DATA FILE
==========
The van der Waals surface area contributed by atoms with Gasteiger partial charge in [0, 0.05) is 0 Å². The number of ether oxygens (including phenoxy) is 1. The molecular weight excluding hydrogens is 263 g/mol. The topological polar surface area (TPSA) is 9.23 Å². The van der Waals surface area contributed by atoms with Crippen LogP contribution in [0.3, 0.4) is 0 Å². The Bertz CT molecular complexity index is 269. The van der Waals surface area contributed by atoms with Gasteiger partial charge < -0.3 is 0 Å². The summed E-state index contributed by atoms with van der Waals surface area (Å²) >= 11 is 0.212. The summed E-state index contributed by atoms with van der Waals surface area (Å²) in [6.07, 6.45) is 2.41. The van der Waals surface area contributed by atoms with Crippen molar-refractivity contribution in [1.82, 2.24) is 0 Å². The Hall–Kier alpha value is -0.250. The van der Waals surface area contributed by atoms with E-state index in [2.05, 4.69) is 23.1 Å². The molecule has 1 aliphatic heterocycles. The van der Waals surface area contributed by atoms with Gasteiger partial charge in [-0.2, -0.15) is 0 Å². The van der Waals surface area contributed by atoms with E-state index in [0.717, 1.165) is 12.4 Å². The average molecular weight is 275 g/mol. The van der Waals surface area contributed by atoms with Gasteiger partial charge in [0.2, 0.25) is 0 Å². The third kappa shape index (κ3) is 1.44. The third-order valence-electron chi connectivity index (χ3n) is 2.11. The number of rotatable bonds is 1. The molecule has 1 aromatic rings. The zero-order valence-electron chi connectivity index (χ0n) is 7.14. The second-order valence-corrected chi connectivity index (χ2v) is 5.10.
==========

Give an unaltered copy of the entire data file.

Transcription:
The van der Waals surface area contributed by atoms with Gasteiger partial charge in [0, 0.05) is 0 Å². The number of ether oxygens (including phenoxy) is 1. The molecular weight excluding hydrogens is 263 g/mol. The topological polar surface area (TPSA) is 9.23 Å². The van der Waals surface area contributed by atoms with Crippen LogP contribution in [0.3, 0.4) is 0 Å². The Bertz CT molecular complexity index is 269. The van der Waals surface area contributed by atoms with Gasteiger partial charge < -0.3 is 0 Å². The summed E-state index contributed by atoms with van der Waals surface area (Å²) >= 11 is 0.212. The summed E-state index contributed by atoms with van der Waals surface area (Å²) in [6.07, 6.45) is 2.41. The van der Waals surface area contributed by atoms with Crippen molar-refractivity contribution in [1.82, 2.24) is 0 Å². The Hall–Kier alpha value is -0.250. The van der Waals surface area contributed by atoms with E-state index in [2.05, 4.69) is 23.1 Å². The molecule has 1 aliphatic heterocycles. The van der Waals surface area contributed by atoms with Gasteiger partial charge in [-0.2, -0.15) is 0 Å². The van der Waals surface area contributed by atoms with E-state index in [0.717, 1.165) is 12.4 Å². The average molecular weight is 275 g/mol. The van der Waals surface area contributed by atoms with Gasteiger partial charge in [0.2, 0.25) is 0 Å². The third kappa shape index (κ3) is 1.44. The third-order valence-electron chi connectivity index (χ3n) is 2.11. The number of rotatable bonds is 1. The molecule has 1 aromatic rings. The zero-order valence-electron chi connectivity index (χ0n) is 7.14. The second-order valence-corrected chi connectivity index (χ2v) is 5.10.